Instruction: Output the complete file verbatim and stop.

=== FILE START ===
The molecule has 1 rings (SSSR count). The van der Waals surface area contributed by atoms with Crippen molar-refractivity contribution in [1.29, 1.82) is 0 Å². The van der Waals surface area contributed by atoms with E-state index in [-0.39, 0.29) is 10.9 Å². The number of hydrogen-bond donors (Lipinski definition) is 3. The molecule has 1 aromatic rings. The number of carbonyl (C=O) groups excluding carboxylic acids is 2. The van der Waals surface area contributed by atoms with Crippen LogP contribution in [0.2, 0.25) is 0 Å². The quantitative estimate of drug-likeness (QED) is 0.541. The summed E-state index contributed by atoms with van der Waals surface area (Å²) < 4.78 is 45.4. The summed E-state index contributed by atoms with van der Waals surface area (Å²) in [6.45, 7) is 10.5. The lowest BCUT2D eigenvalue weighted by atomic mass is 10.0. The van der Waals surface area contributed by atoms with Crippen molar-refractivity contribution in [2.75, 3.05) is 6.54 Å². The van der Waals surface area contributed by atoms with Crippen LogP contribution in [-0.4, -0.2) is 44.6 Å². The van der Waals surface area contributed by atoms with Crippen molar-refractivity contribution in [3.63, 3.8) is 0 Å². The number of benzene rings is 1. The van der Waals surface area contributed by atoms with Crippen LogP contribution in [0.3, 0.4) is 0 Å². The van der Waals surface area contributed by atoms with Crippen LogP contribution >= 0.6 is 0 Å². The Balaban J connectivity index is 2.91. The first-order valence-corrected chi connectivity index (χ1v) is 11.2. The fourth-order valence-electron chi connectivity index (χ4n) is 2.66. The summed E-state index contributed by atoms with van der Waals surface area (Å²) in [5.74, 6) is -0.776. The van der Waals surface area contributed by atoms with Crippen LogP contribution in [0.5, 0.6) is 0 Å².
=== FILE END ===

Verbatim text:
The molecule has 1 rings (SSSR count). The van der Waals surface area contributed by atoms with Crippen molar-refractivity contribution in [1.29, 1.82) is 0 Å². The van der Waals surface area contributed by atoms with E-state index in [-0.39, 0.29) is 10.9 Å². The number of hydrogen-bond donors (Lipinski definition) is 3. The molecule has 1 aromatic rings. The number of carbonyl (C=O) groups excluding carboxylic acids is 2. The van der Waals surface area contributed by atoms with Crippen LogP contribution in [0.2, 0.25) is 0 Å². The quantitative estimate of drug-likeness (QED) is 0.541. The summed E-state index contributed by atoms with van der Waals surface area (Å²) < 4.78 is 45.4. The summed E-state index contributed by atoms with van der Waals surface area (Å²) in [6.45, 7) is 10.5. The lowest BCUT2D eigenvalue weighted by atomic mass is 10.0. The van der Waals surface area contributed by atoms with Crippen molar-refractivity contribution in [2.75, 3.05) is 6.54 Å². The van der Waals surface area contributed by atoms with Crippen LogP contribution in [-0.4, -0.2) is 44.6 Å². The van der Waals surface area contributed by atoms with Crippen molar-refractivity contribution in [3.63, 3.8) is 0 Å². The number of benzene rings is 1. The van der Waals surface area contributed by atoms with Crippen LogP contribution in [0.3, 0.4) is 0 Å². The van der Waals surface area contributed by atoms with Crippen LogP contribution >= 0.6 is 0 Å². The Balaban J connectivity index is 2.91. The first-order valence-corrected chi connectivity index (χ1v) is 11.2. The fourth-order valence-electron chi connectivity index (χ4n) is 2.66. The summed E-state index contributed by atoms with van der Waals surface area (Å²) in [5.74, 6) is -0.776. The van der Waals surface area contributed by atoms with Crippen LogP contribution in [0.5, 0.6) is 0 Å².